Congress, NASA

Mikulski wants to up the new budget to flat

While the White House proposed a fiscal year 2015 budget that cut NASA by about one percent over 2014, the chairwoman of the Senate Appropriations Committee said Monday she will try to change that.

“My goal for NASA is to make sure we’re at least at the 2014 level,” said Sen. Barbara Mikulski (D-MD) in a speech Monday at the Maryland Space Business Roundtable at the University of Maryland, Space News reported. She added that she would try to even increase NASA’s budget above the $17.65 billion it received in fiscal year 2014, if the funding could be found.

Mikulski, in reports about the speech, wasn’t specific about what programs she thought needed that additional funding she promised. She spoke about the James Webb Space Telescope, but that program was fully funded in the request. She also, SpacePolicyOnline reported, supported the administration’s decision to seek an extension of International Space Station operations to at least 2024, and noted the cargo missions to the station launched by Orbital Sciences Corporation from Wallops Island, Virginia. She was “noncommittal” about the Stratospheric Observatory for Infrared Astronomy (SOFIA), the airborne observatory whose funding was cut in the budget proposal, telling Space News that “we’re doing our diligence” on the project.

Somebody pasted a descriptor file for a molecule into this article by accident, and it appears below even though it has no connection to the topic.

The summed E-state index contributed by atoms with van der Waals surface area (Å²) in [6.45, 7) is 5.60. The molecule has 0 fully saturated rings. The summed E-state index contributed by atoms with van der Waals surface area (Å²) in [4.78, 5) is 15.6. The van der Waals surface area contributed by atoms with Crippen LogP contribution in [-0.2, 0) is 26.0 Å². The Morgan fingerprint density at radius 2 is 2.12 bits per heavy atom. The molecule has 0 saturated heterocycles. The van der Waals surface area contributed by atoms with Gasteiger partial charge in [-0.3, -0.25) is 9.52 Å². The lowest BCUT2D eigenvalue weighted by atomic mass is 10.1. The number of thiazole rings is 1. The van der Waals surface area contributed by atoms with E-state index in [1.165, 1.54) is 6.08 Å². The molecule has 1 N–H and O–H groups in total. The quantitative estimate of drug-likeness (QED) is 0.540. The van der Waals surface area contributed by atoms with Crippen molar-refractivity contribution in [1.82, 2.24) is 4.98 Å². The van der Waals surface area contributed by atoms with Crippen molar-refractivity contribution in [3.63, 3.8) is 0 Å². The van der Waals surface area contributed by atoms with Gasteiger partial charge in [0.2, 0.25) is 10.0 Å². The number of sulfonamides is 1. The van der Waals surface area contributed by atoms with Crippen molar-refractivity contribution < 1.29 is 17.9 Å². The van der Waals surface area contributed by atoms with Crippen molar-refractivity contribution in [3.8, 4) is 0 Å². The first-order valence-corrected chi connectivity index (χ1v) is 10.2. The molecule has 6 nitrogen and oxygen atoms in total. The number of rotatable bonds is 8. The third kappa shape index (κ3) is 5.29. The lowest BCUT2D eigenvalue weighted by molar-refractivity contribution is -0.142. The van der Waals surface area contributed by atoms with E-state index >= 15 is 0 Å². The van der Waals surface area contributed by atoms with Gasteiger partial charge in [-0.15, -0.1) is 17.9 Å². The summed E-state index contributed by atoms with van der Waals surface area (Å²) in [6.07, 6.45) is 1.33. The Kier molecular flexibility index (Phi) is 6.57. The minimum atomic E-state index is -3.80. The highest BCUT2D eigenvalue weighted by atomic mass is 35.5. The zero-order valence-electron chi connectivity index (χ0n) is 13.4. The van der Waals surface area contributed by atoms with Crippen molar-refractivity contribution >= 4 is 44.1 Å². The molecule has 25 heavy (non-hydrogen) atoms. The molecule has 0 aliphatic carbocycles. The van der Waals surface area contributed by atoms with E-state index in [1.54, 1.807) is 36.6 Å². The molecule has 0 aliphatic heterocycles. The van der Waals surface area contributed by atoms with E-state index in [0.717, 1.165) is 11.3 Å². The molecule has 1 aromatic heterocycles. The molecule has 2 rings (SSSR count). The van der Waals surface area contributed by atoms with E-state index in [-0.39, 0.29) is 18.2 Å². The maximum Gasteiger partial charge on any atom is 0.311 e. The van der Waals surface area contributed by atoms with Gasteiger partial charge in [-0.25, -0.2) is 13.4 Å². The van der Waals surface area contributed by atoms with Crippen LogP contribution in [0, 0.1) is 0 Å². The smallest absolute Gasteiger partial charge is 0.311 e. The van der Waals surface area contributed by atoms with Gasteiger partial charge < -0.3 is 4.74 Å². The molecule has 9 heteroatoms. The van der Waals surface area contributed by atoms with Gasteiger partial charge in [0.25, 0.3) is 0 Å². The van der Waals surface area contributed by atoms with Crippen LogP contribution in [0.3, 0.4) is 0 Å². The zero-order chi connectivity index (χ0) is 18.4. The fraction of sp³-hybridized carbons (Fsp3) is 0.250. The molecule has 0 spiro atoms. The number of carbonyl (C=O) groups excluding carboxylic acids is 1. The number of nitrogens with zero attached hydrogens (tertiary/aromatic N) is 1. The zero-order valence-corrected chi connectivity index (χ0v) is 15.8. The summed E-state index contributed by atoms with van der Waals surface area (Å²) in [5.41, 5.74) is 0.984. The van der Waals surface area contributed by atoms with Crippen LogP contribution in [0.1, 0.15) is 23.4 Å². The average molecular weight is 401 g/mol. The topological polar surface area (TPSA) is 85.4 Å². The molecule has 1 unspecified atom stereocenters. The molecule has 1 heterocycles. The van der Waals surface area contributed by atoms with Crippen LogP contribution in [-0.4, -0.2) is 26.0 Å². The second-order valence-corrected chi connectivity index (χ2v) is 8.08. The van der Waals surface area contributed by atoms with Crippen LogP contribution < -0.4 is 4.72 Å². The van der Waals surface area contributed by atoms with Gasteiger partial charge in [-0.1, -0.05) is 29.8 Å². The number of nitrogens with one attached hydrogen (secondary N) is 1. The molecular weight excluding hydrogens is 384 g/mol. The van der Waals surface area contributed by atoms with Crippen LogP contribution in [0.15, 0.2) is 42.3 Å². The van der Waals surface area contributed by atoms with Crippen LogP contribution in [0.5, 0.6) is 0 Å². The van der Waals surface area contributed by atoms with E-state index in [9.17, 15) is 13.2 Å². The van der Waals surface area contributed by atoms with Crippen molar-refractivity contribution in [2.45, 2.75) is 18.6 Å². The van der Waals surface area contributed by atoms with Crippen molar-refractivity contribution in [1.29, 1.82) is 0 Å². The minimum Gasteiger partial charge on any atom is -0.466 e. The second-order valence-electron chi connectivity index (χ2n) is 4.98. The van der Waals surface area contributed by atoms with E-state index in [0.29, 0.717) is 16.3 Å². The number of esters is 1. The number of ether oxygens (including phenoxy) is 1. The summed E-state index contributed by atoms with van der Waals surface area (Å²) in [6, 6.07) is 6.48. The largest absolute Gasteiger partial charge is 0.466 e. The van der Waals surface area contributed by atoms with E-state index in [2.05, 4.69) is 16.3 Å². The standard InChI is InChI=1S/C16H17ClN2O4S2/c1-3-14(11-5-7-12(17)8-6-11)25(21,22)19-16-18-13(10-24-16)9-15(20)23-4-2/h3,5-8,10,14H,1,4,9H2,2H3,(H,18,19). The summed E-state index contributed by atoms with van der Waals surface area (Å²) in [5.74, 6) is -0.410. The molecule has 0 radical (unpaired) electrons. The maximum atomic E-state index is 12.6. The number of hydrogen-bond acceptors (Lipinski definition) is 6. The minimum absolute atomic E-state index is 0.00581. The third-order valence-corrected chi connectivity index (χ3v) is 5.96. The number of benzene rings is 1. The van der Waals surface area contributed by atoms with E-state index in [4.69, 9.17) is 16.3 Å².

Mikulski’s committee is not scheduled to hold a hearing on NASA’s budget request until May 1, when NASA administrator Charles Bolden is slated to testify before the committee’s Commerce, Justice, and Science (CJS) subcommittee, also chaired by Mikulski. However, later this morning, Bolden will appear before the House Appropriations Committee’s CJS subcommittee at 9:30 am, testifying about NASA’s FY15 budget proposal as well as “oversight of NASA security”, a hot topic for CJS subcommittee chairman Rep. Frank Wolf (R-VA).

9 comments to Mikulski wants to up the new budget to flat

  • The budget deal is made. If the drama is over a few measly millions, there isn’t much drama. Now that it is T-3 years and counting to the supposed launch of commercial crew, why doesn’t NASA focus what funds there are on fewer entrants, and actually get the mission done? I am flummoxed that there is no response to budget reality.

    • Coastal Ron

      amightywind said:

      I am flummoxed that there is no response to budget reality.

      I know, really huh?

      Building the biggest launcher in the world and not funding any payloads for it – we’re spending $Billions for no good reason. Is that insanity or what? ;-)

    • yg1968

      Because competition means better prices and a better product for NASA.

    • John Malkin

      Rocketplane Kistler is a good reason not to down select to a single company at this point. And in order to maintain redundancy, it would be prudent to have at least two providers. COTS was a resounding success despite much critical views comparing it to “faster, better, cheaper”. But it wasn’t the same because COTS forces the companies to have skin in the game. I think this is more important than even competition.

      None of the CCDev competitors are in danger of missing the same milestone as Rocketplane. However, they could still have an issue with another milestone.

  • James